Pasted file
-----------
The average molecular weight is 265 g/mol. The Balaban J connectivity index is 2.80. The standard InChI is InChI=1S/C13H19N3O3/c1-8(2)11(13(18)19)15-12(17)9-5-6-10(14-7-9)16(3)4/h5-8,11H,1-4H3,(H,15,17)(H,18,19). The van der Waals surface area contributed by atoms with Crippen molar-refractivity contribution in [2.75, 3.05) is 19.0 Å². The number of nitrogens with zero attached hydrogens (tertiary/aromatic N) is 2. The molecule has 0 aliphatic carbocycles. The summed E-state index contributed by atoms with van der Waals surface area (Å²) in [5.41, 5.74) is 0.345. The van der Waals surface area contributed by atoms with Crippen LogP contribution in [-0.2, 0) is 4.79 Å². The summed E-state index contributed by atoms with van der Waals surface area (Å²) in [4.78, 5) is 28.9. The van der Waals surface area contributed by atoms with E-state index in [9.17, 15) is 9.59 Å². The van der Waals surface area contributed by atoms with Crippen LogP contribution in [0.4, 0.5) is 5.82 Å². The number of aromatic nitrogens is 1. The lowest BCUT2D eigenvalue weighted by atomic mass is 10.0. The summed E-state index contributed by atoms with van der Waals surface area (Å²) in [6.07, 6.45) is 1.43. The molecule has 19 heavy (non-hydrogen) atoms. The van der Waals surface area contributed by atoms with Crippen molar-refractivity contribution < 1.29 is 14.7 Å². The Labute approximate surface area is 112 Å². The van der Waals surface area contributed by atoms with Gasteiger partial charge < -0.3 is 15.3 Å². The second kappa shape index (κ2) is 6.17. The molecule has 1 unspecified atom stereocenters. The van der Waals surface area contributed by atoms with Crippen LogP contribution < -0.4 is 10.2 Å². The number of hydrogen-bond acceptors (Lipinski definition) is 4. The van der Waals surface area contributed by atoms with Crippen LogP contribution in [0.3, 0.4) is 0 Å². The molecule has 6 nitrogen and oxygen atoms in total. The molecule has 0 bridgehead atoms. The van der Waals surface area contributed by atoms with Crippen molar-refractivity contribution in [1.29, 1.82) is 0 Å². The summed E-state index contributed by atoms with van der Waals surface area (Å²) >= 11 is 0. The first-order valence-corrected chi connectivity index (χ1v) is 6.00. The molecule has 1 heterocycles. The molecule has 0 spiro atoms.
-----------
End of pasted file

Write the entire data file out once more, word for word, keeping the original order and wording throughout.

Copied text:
The average molecular weight is 265 g/mol. The Balaban J connectivity index is 2.80. The standard InChI is InChI=1S/C13H19N3O3/c1-8(2)11(13(18)19)15-12(17)9-5-6-10(14-7-9)16(3)4/h5-8,11H,1-4H3,(H,15,17)(H,18,19). The van der Waals surface area contributed by atoms with Crippen molar-refractivity contribution in [2.75, 3.05) is 19.0 Å². The number of nitrogens with zero attached hydrogens (tertiary/aromatic N) is 2. The molecule has 0 aliphatic carbocycles. The summed E-state index contributed by atoms with van der Waals surface area (Å²) in [5.41, 5.74) is 0.345. The van der Waals surface area contributed by atoms with Crippen LogP contribution in [-0.2, 0) is 4.79 Å². The summed E-state index contributed by atoms with van der Waals surface area (Å²) in [4.78, 5) is 28.9. The van der Waals surface area contributed by atoms with E-state index in [9.17, 15) is 9.59 Å². The van der Waals surface area contributed by atoms with Crippen LogP contribution in [0.4, 0.5) is 5.82 Å². The number of aromatic nitrogens is 1. The lowest BCUT2D eigenvalue weighted by atomic mass is 10.0. The summed E-state index contributed by atoms with van der Waals surface area (Å²) in [6.07, 6.45) is 1.43. The molecule has 19 heavy (non-hydrogen) atoms. The van der Waals surface area contributed by atoms with Crippen molar-refractivity contribution < 1.29 is 14.7 Å². The Labute approximate surface area is 112 Å². The van der Waals surface area contributed by atoms with Gasteiger partial charge < -0.3 is 15.3 Å². The second kappa shape index (κ2) is 6.17. The molecule has 1 unspecified atom stereocenters. The van der Waals surface area contributed by atoms with Crippen LogP contribution < -0.4 is 10.2 Å². The number of hydrogen-bond acceptors (Lipinski definition) is 4. The van der Waals surface area contributed by atoms with Crippen LogP contribution in [0.3, 0.4) is 0 Å². The molecule has 6 nitrogen and oxygen atoms in total. The molecule has 0 bridgehead atoms. The van der Waals surface area contributed by atoms with Crippen molar-refractivity contribution in [1.29, 1.82) is 0 Å². The summed E-state index contributed by atoms with van der Waals surface area (Å²) >= 11 is 0. The first-order valence-corrected chi connectivity index (χ1v) is 6.00. The molecule has 1 heterocycles. The molecule has 0 spiro atoms.